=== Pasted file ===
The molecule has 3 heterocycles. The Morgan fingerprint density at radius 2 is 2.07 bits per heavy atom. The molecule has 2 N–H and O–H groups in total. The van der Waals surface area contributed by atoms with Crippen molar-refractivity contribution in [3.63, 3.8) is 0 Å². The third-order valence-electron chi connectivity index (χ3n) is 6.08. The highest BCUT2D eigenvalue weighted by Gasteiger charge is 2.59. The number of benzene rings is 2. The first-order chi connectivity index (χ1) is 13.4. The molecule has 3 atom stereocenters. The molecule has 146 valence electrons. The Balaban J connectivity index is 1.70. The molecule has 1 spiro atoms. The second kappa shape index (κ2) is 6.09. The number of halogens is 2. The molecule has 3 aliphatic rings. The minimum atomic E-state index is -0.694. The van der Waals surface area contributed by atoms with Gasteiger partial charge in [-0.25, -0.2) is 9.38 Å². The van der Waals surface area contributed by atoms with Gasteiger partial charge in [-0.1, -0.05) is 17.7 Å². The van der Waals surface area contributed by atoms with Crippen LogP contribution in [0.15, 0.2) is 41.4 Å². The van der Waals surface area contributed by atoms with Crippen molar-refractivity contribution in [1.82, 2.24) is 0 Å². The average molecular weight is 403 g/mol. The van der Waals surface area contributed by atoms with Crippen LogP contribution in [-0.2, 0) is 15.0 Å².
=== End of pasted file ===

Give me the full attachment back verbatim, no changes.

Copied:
The molecule has 3 heterocycles. The Morgan fingerprint density at radius 2 is 2.07 bits per heavy atom. The molecule has 2 N–H and O–H groups in total. The van der Waals surface area contributed by atoms with Crippen molar-refractivity contribution in [3.63, 3.8) is 0 Å². The third-order valence-electron chi connectivity index (χ3n) is 6.08. The highest BCUT2D eigenvalue weighted by Gasteiger charge is 2.59. The number of benzene rings is 2. The first-order chi connectivity index (χ1) is 13.4. The molecule has 3 atom stereocenters. The molecule has 146 valence electrons. The Balaban J connectivity index is 1.70. The molecule has 1 spiro atoms. The second kappa shape index (κ2) is 6.09. The number of halogens is 2. The molecule has 3 aliphatic rings. The minimum atomic E-state index is -0.694. The van der Waals surface area contributed by atoms with Gasteiger partial charge in [-0.25, -0.2) is 9.38 Å². The van der Waals surface area contributed by atoms with Gasteiger partial charge in [-0.1, -0.05) is 17.7 Å². The van der Waals surface area contributed by atoms with Crippen LogP contribution in [0.15, 0.2) is 41.4 Å². The van der Waals surface area contributed by atoms with Crippen molar-refractivity contribution in [1.82, 2.24) is 0 Å². The average molecular weight is 403 g/mol. The van der Waals surface area contributed by atoms with Crippen LogP contribution in [-0.2, 0) is 15.0 Å².